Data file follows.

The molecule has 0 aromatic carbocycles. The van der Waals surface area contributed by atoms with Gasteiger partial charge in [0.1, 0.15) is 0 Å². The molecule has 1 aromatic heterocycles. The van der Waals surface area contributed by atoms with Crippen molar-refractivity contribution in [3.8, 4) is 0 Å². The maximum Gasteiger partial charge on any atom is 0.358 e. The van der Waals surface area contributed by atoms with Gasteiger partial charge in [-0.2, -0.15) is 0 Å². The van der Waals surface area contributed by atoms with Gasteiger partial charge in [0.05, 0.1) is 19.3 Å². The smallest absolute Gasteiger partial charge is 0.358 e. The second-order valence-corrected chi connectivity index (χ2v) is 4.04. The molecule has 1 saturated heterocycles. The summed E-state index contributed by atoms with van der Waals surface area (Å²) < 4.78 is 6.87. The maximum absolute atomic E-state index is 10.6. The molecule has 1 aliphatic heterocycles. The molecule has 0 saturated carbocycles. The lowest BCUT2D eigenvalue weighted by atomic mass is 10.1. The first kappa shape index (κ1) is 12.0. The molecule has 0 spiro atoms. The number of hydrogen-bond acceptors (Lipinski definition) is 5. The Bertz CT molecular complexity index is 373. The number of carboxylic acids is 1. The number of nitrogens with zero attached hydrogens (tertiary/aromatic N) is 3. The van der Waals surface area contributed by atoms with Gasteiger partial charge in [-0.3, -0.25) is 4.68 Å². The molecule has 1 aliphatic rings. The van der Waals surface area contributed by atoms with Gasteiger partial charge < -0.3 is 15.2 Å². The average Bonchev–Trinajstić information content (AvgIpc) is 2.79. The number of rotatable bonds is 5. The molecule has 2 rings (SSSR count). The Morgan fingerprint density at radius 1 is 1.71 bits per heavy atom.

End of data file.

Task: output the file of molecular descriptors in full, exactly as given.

The molecule has 0 aromatic carbocycles. The van der Waals surface area contributed by atoms with Gasteiger partial charge in [0.1, 0.15) is 0 Å². The molecule has 1 aromatic heterocycles. The van der Waals surface area contributed by atoms with Crippen molar-refractivity contribution in [3.8, 4) is 0 Å². The maximum Gasteiger partial charge on any atom is 0.358 e. The van der Waals surface area contributed by atoms with Gasteiger partial charge in [-0.2, -0.15) is 0 Å². The van der Waals surface area contributed by atoms with Gasteiger partial charge in [0.05, 0.1) is 19.3 Å². The smallest absolute Gasteiger partial charge is 0.358 e. The second-order valence-corrected chi connectivity index (χ2v) is 4.04. The molecule has 1 saturated heterocycles. The summed E-state index contributed by atoms with van der Waals surface area (Å²) < 4.78 is 6.87. The maximum absolute atomic E-state index is 10.6. The molecule has 1 aliphatic heterocycles. The molecule has 0 saturated carbocycles. The lowest BCUT2D eigenvalue weighted by atomic mass is 10.1. The first kappa shape index (κ1) is 12.0. The molecule has 0 spiro atoms. The number of hydrogen-bond acceptors (Lipinski definition) is 5. The Bertz CT molecular complexity index is 373. The number of carboxylic acids is 1. The number of nitrogens with zero attached hydrogens (tertiary/aromatic N) is 3. The van der Waals surface area contributed by atoms with Gasteiger partial charge in [-0.3, -0.25) is 4.68 Å². The molecule has 1 aliphatic rings. The van der Waals surface area contributed by atoms with Gasteiger partial charge < -0.3 is 15.2 Å². The average Bonchev–Trinajstić information content (AvgIpc) is 2.79. The number of rotatable bonds is 5. The molecule has 2 rings (SSSR count). The Morgan fingerprint density at radius 1 is 1.71 bits per heavy atom.